Laura Estela Castro Aldrete
Currently, I am a postdoctoral researcher at the Karolinska Institute and an invited lecturer at the Monterrey Institute of Technology and Higher Education. I am currently studying the rescue of mitochondrial functions using pharmacological compounds in Alzheimer’s disease.
I got my PhD in Neuroscience under the supervision of Dr. Nigel Hooper and Dr. Andrew Doig at the University of Manchester. My thesis was focused on mitochondrial dysfunction in iPSC-derived neurons of Alzheimer’s disease patients.
I believe that to develop new medical interventions, we need to start incorporating sex and gender differences in preclinical and clinical research. Therefore, in my free time, I support and advocate for the mission of the Women’s Brain Project.
Neuroinflammation. New methods to halt chronic inflammation in Alzheimer’s disease
Age-related diseases are one of the most considerable challenges to our society and health care system. Neurodegenerative diseases most often affect older adults’ growing populations and are especially difficult to tackle since no disease-modifying drugs are available. To develop such urgently needed treatments, we need to understand the cellular and molecular mechanisms of the disease processes. The focus of my research is to study mitochondrial dysfunction and chronic inflammation, both central pathological hallmarks of Alzheimer’s disease (AD). Interestingly, the cellular pathways regulating mitochondrial function and onset of inflammation converge at mitochondria-endoplasmic reticulum (ER) contacts (MERCS). My aim is to investigate if modulation of MERCS structure and function regulate the inflammatory response in AD and related models.
Drug target identification to rescue mitochondrial functions in Alzheimer's disease.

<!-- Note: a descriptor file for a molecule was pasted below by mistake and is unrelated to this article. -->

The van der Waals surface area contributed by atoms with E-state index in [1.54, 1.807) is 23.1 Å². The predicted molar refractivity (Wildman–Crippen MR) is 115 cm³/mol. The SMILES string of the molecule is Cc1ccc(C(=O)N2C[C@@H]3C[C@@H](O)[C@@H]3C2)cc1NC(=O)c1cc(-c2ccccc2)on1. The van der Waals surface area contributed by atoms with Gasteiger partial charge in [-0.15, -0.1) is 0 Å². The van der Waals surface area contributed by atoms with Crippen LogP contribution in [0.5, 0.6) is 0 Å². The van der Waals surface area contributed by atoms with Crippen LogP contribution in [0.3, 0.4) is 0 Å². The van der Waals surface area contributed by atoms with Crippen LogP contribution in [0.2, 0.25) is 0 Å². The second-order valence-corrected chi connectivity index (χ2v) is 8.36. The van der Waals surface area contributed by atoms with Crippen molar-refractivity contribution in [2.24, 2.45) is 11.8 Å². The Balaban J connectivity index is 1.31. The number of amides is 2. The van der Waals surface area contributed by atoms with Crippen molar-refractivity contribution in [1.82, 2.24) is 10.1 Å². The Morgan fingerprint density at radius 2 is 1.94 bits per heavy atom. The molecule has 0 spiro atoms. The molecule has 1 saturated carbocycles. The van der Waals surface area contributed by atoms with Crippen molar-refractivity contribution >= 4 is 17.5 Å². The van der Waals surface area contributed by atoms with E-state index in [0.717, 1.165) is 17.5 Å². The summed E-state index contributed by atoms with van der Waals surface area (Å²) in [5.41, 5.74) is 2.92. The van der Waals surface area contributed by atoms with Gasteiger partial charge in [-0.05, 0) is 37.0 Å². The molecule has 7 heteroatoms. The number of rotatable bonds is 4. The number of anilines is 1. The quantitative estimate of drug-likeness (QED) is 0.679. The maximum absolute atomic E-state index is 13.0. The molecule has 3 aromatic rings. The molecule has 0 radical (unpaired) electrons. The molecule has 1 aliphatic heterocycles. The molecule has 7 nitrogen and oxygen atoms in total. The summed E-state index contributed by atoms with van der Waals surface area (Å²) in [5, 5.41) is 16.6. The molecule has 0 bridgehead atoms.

Several strategies have been attempted to improve mitochondrial ATP production, including gene therapy, mitochondrial transplantation, metabolic manipulation and the use of small molecules to target mitochondrial dysfunction. However, most of the drugs tested do not directly target mitochondria but instead affect their function through indirect unknown mechanisms. In preclinical studies, polyphenols showed encouraging therapeutic performance in increasing mtDNA copy number and consequently mitochondrial biogenesis. These compounds function as free radical scavengers. However, results from clinical trials indicate limited beneficial outcomes due to rapid metabolism or low bioavailability in the brain. The novel mitotherapeutic term is used to designate small molecules that enhanced/boost the capacity of the mitochondrial to produce ATP and therefore restore mitochondrial function. Up today, mitochondria-targeting clinical trials using small-molecules that are positively charged and/or high affinity to mitochondrial membrane lipids showed the most encouraging results. In this project, I investigate the potential MoA of potential mitotherapeutics and MERCS modulators to rescue mitochondrial functions in AD.
Invited lecturer. Monterrey Institute of Technology and Higher Education (Mexico)
Teaching assistant. The University of Manchester (UK)
PhD in Neuroscience. The University of Manchester (UK)
MSc in Biotechnology and Enterprise. The University of Manchester (UK).
BSc in Biotechnology Engineering. Monterrey Institute of Technology and Higher Education (Mexico)